Do I Talk About Grief on a First Date?

There are so many ways for it to come up.

He asks about my tattoo- what it says, what it means. He asks why I moved to Nashville. He asks what I do for work, or what I dream to do one day. He asks about my family. He casually text “How are you doing today?” on the anniversary of my mom’s death. (This really happened!) It all leads back to my mom. And what if I’m not ready to tell this story? To a stranger, no less?

I’m talking first dates, loves. Dating in the midst of the grieving process can be SO HARD.

I’ve been going on a lot of first dates lately, and every time the moment in which the “losing my mom” thing would naturally come up… I freeze. I don’t know whether to tell them that she died… or whether to change the subject…. focus on a different angle to answering the question… or… you get what I mean.

It’s daunting to bring it up at first. It’s not exactly light and flirty conversation, now, is it?

There’s more than just one simple reason why I would be willing (or not willing) to talk about it. Sometimes I’m just not mentally prepared to have that conversation, or it doesn’t feel like we’re there yet. Sometimes it’s about me, and sometimes it’s about him. I’ve had first dates where it came up, and we had an amazing conversation about her and my experience losing her. I’ve had first dates where I literally said “that’s a conversation for another time.”

But I don’t want to hide it- losing my mom isn’t something to be ashamed of. And I don’t want her to be brushed off or glossed over, so I want to speak about her in the right time and place. She continues to be one of the most important people in my life. And if someone is going to love me, they are going to need to love the memory of my mom, too.

When the subject of Mom starts to approach, my thought process goes a little something like this:

“Damnit this is totally going to kill the mood… and take over our conversation…
“Will this scare him away?!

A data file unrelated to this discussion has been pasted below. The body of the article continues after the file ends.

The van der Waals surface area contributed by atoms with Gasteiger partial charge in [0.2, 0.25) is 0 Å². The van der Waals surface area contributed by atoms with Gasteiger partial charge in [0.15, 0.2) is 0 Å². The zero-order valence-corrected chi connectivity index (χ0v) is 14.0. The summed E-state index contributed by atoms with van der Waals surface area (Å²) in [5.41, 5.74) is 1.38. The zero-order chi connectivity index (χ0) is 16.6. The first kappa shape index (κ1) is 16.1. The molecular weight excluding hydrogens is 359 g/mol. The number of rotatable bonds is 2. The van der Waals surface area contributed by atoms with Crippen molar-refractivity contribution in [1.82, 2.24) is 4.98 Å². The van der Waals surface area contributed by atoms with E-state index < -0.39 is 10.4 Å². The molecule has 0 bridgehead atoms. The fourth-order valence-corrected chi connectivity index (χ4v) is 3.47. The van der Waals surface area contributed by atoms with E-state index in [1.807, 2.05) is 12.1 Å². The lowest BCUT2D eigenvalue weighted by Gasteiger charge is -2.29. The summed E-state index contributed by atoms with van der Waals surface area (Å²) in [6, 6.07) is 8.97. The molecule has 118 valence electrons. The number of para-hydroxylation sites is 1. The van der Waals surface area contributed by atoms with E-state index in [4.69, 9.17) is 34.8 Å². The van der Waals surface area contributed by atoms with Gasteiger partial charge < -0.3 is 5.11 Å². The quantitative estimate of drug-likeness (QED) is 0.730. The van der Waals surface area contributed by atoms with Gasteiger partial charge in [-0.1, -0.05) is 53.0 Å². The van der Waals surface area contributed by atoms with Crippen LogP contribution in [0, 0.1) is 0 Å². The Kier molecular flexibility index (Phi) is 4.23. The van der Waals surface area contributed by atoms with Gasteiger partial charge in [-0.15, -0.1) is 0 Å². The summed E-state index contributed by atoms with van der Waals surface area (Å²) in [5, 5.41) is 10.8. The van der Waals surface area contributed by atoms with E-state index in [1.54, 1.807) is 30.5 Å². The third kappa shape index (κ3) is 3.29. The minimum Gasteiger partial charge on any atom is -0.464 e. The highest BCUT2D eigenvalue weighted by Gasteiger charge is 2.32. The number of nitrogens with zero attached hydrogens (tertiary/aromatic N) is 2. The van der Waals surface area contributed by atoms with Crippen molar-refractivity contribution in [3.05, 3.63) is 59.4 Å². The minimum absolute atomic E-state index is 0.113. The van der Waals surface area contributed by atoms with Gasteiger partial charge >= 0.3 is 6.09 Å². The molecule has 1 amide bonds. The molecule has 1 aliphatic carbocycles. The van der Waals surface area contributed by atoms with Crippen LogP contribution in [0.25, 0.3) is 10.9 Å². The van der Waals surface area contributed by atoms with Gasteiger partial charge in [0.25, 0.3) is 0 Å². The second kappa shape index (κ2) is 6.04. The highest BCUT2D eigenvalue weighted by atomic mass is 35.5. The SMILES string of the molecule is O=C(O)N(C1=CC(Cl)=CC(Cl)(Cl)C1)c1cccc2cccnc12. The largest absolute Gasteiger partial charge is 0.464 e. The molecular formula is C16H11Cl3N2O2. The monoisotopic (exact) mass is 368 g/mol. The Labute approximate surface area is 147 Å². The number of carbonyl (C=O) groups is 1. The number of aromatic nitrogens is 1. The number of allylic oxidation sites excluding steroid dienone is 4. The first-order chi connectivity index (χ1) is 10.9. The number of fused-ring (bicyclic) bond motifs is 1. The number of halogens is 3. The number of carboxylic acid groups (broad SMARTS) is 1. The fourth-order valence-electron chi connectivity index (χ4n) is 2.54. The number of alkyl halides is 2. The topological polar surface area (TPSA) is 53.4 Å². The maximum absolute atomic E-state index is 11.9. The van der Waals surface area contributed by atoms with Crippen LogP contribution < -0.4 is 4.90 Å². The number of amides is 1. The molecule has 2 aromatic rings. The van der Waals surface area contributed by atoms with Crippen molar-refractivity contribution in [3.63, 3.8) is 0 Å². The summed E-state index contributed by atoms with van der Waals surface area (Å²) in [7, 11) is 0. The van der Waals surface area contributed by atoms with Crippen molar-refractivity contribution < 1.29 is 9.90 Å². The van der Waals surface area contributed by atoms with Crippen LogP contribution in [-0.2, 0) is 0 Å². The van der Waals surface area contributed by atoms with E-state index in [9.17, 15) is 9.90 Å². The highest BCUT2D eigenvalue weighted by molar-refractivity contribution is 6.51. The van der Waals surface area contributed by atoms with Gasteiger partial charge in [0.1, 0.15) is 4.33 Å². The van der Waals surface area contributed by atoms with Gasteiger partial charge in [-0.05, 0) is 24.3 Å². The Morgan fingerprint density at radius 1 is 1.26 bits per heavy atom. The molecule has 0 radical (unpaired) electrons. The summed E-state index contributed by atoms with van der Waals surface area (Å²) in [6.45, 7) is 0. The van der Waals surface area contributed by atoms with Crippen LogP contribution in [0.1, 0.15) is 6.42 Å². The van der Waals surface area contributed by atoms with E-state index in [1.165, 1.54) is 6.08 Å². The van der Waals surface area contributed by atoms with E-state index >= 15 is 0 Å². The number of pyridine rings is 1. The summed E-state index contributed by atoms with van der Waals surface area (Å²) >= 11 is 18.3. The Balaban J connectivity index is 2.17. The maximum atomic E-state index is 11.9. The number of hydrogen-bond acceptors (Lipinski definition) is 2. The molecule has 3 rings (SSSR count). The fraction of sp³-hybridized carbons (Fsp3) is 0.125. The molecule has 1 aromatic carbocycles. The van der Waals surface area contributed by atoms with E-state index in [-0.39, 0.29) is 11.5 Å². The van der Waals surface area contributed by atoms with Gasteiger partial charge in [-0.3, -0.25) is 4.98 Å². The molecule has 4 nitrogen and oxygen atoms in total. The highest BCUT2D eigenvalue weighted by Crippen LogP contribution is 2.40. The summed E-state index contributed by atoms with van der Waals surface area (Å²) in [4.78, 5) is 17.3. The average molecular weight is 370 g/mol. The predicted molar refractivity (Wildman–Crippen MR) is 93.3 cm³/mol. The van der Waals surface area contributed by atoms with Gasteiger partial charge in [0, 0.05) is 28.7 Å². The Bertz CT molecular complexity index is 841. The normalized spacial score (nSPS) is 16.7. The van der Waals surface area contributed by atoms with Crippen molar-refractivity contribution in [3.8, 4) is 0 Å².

“Oh my god now he’s going to think I’m complicated…
“Or crazy, please don’t think I’m crazy…
“What if I bring it up and he doesn’t care enough? Like I’m sure he’s a nice guy, but I hope he reacts kindly…
“Not that I want to be pitied dear LORD, I’m a strong independent lady!
“Do I just not bring it up? Is this technically second date talk?
“Maybe I should steer the conversation a different way…
“Oh NO but I don’t want to hide her, she’s not an embarrassing secret! Love you mom!”

Let’s be honest, usually bringing it up goes JUST FINE. You shouldn’t even BE on a first date with someone who isn’t going to be sweet right off the bat.

You must feel your way through every new circumstance. The hamster wheel of anxious thoughts may never go away, but we can learn to quiet our minds and simply think “I will be open if I feel comfortable.”

Losing my mom is not the big confession. So what’s so scary?

Well… It is an admission that my life has been really hard and sad for awhile now. It’s an admission that I’m a little messy. It’s presenting a part of me that I will continue to struggle with for the rest of my life. It’s also a topic of conversation that requires a lot out of me, emotionally. It’s a balancing act, toeing the line between vulnerability, honesty, and openness and my natural tendency towards privacy, strength, and guardedness.

I’m ready to get to the place where my thoughts leading up to the conversation are simply “I’ll be open if I feel comfortable.”

This journey of grief that I’ve been on, it’s made me a better person. Losing my mom has made me softer, kinder, braver, and more grateful. I never wanted to be like this, but I am thankful for who I have become through it all. And now my instincts are better than ever, I can tell whether someone will be a good partner to me more quickly than I ever could before. 

We ought to be empowered by what we bring to the table as grieving twenty-somethings. Our experiences in life have created wonderful, strong, capable human beings. And if they can’t deal, then they aren’t ready to bask in the light you shine.

All my love to you.

So tell me, what are your experiences with dating and the grieving process? Send your best stories to me on the contact page, I know you’ve got them!

A huge thanks to Stevie, Tessa, and Deshawn for giving me their thoughts on this topic!! I love hearing what is most personal is most universal.

Stevie: When entering the dating world, I see hardship as a blessing, an easy way to weed out the losers early on. If you can’t handle my complicated past, then “see ya!” because life is always complicated. :)”

Tessa: I always found it so interesting how older people bring up tragedy with such ease, I think because by that point, their peers have most likely all experienced something similar But our age group avoids talking about anything like it because we don’t know how yet. It’s hard to have conversations without it getting awkward. Ultimately you’re there on a first date so you want to be able to enjoy that!

Deshawn: I guess I would say it truly depends on the person and their energy and how comfortable I feel telling them very personal things.

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